Divest Suspends Elevator Occupation


Jemima McEvoy

NYU Divest and NYU SLAM attempted conversations with some members of the Board of Trustees with limited success.

Alex Domb, Deputy News Editor

NYU Divest ended its occupation of an Elmer Holmes Bobst Library administrative elevator on Friday afternoon in response to conflicting information regarding one of the group’s demands.

One of Divest’s three demands asked NYU to end its direct investments in the fossil fuel companies Anadarko and Noble. A letter from NYU Executive Vice President Martin Dorph soon responded to the group’s requests, explaining that NYU no longer holds direct investments in these groups.

Divest had previously said that it would remain in the location until all three demands were met, but it has put its efforts on hold as it considers new information which contradicts its previous research. NYU has not responded to Divest’s two other demands, which asked that the university hold an open meeting to reconsider divestment from all fossil fuel companies and that the university use screens for carbon use when deciding on commingled funds.

Dorph’s letter said that the university’s investments in Anadarko and Noble are currently only in the form of indirect, commingled funds, not direct investments. NYU administration additionally told NYU Divest that its members would likely face disciplinary consequences if they remained in the elevator past midnight.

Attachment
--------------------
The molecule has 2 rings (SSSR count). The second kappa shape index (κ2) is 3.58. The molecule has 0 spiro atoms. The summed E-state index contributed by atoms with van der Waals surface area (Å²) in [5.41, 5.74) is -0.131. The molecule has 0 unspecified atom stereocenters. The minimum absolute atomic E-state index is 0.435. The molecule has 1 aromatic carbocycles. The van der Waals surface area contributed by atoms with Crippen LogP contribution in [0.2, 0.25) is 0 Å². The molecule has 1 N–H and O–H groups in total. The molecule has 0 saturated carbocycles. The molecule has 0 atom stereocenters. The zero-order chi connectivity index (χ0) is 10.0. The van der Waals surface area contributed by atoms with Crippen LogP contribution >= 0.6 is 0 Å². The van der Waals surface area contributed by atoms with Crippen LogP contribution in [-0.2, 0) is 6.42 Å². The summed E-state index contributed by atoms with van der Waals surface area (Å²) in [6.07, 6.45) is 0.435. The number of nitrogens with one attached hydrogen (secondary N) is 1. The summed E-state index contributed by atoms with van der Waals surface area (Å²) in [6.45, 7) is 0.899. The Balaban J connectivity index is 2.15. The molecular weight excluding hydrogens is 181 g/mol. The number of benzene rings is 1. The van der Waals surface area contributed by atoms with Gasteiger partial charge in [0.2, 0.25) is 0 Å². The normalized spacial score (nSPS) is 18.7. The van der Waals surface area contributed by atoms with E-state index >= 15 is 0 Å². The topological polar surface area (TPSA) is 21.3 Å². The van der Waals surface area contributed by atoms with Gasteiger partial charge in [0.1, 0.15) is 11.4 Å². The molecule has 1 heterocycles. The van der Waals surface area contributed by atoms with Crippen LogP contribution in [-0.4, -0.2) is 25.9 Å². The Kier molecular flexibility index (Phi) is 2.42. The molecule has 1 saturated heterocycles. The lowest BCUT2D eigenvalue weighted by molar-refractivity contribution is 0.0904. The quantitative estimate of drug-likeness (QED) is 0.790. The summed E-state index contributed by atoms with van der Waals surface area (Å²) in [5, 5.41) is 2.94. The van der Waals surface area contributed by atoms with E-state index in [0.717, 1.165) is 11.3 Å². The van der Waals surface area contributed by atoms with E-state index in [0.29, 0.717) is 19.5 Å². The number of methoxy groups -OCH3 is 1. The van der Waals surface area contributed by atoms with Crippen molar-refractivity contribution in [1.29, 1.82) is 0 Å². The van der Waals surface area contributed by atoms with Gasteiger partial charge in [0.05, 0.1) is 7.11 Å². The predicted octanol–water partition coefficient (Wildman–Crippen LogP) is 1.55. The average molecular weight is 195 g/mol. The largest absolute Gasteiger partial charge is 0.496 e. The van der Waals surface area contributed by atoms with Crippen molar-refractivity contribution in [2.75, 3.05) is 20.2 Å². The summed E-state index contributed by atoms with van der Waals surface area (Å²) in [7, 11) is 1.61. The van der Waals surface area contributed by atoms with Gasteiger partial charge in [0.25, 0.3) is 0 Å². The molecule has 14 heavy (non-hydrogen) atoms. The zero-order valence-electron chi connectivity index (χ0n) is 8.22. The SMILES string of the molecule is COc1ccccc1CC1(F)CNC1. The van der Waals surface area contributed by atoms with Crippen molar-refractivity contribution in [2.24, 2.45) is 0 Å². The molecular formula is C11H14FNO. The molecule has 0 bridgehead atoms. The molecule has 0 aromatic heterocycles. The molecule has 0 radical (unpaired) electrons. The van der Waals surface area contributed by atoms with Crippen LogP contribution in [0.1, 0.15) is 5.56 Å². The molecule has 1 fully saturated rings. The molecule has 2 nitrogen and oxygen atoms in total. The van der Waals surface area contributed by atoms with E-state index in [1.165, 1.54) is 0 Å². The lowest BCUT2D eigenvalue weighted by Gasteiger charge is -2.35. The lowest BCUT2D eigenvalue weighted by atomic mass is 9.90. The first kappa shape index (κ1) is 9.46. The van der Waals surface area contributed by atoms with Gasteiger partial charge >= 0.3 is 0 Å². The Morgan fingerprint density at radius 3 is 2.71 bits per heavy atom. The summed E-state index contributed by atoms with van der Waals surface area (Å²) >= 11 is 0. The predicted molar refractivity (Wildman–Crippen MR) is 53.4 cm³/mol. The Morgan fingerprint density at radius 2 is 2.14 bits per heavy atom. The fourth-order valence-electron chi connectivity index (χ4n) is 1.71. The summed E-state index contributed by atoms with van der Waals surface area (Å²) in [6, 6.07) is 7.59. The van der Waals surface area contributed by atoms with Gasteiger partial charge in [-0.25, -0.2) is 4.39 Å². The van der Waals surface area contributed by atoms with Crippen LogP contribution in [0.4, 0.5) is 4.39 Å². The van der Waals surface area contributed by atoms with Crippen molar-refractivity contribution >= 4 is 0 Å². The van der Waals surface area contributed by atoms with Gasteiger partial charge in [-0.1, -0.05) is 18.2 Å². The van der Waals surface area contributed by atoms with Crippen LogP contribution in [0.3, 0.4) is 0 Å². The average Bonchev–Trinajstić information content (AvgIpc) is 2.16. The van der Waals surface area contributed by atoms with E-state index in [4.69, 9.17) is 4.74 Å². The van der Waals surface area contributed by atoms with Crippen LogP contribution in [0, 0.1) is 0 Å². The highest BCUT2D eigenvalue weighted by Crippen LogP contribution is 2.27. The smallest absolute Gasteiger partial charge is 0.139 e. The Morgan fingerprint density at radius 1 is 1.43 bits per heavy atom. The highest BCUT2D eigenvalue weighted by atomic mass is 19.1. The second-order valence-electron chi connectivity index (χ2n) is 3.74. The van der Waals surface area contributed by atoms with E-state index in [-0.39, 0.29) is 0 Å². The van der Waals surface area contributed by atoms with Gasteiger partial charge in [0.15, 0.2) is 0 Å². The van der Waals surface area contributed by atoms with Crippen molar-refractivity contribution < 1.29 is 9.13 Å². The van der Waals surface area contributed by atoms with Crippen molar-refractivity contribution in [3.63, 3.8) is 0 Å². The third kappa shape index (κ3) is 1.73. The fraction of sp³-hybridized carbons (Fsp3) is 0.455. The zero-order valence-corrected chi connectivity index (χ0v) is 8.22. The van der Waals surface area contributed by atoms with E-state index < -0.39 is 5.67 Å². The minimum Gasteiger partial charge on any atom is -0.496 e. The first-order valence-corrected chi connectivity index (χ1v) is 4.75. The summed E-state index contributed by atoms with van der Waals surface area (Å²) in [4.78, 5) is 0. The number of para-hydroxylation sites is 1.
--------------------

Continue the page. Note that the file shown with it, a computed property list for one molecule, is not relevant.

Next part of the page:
According to Divest, the university had notified the group in 2014 that it held direct investments in Anadarko and Noble. NYU had not notified Divest about these investments having been dropped. It remains unclear at what point since 2014 NYU dropped these investments.

“We are heartened that NYU has dropped its investments in Anadarko and Noble,” NYU Law student Olivia Rich said in a statement released by NYU Divest. “However, we are disappointed that NYU is at this point unwilling to provide us with information about when and why these investments were dropped, and why we only found out about it this morning.”

NYU Divest said that it was investigating Dorph’s claims and that it will resume its advocacy once it has considered how this new information impacts its requests.

“NYU Divest plans on continuing their escalation on their remaining demands after attempting to gather more information about today’s developments,” the statement read.